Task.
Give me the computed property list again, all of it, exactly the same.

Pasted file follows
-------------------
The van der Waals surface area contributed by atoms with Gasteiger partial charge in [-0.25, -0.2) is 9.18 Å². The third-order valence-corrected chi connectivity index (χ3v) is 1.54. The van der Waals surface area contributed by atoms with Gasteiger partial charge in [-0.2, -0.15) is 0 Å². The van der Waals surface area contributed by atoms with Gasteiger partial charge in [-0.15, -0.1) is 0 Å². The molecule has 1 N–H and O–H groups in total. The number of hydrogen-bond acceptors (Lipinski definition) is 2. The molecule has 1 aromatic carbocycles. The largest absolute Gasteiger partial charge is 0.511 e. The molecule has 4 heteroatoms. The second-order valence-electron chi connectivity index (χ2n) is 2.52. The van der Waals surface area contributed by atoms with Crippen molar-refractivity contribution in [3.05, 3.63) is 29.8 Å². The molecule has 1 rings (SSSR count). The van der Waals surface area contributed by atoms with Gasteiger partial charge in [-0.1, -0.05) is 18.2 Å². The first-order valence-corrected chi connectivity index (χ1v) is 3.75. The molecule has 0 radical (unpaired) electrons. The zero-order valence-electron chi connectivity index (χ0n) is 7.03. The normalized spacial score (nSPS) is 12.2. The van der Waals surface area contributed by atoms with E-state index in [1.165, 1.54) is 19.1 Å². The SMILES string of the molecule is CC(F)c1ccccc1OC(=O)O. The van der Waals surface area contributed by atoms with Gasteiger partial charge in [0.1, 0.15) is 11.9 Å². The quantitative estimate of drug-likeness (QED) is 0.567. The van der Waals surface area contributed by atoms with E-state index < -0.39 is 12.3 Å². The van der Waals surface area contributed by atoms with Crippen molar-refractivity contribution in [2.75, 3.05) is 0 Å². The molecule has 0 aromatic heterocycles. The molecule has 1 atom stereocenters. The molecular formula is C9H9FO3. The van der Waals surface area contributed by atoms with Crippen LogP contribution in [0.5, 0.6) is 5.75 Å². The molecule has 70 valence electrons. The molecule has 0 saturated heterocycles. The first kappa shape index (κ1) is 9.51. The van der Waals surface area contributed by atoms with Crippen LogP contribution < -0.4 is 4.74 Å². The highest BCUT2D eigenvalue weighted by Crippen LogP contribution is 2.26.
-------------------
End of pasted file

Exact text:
The van der Waals surface area contributed by atoms with Gasteiger partial charge in [-0.25, -0.2) is 9.18 Å². The third-order valence-corrected chi connectivity index (χ3v) is 1.54. The van der Waals surface area contributed by atoms with Gasteiger partial charge in [-0.2, -0.15) is 0 Å². The van der Waals surface area contributed by atoms with Gasteiger partial charge in [-0.15, -0.1) is 0 Å². The molecule has 1 N–H and O–H groups in total. The number of hydrogen-bond acceptors (Lipinski definition) is 2. The molecule has 1 aromatic carbocycles. The largest absolute Gasteiger partial charge is 0.511 e. The molecule has 4 heteroatoms. The second-order valence-electron chi connectivity index (χ2n) is 2.52. The van der Waals surface area contributed by atoms with Crippen molar-refractivity contribution in [3.05, 3.63) is 29.8 Å². The molecule has 1 rings (SSSR count). The van der Waals surface area contributed by atoms with Gasteiger partial charge in [-0.1, -0.05) is 18.2 Å². The first-order valence-corrected chi connectivity index (χ1v) is 3.75. The molecule has 0 radical (unpaired) electrons. The zero-order valence-electron chi connectivity index (χ0n) is 7.03. The normalized spacial score (nSPS) is 12.2. The van der Waals surface area contributed by atoms with E-state index in [1.165, 1.54) is 19.1 Å². The SMILES string of the molecule is CC(F)c1ccccc1OC(=O)O. The van der Waals surface area contributed by atoms with Gasteiger partial charge in [0.1, 0.15) is 11.9 Å². The quantitative estimate of drug-likeness (QED) is 0.567. The van der Waals surface area contributed by atoms with E-state index < -0.39 is 12.3 Å². The van der Waals surface area contributed by atoms with Crippen molar-refractivity contribution in [2.75, 3.05) is 0 Å². The molecule has 0 aromatic heterocycles. The molecule has 1 atom stereocenters. The molecular formula is C9H9FO3. The van der Waals surface area contributed by atoms with Crippen LogP contribution in [0.5, 0.6) is 5.75 Å². The molecule has 70 valence electrons. The molecule has 0 saturated heterocycles. The first kappa shape index (κ1) is 9.51. The van der Waals surface area contributed by atoms with Crippen LogP contribution < -0.4 is 4.74 Å². The highest BCUT2D eigenvalue weighted by Crippen LogP contribution is 2.26.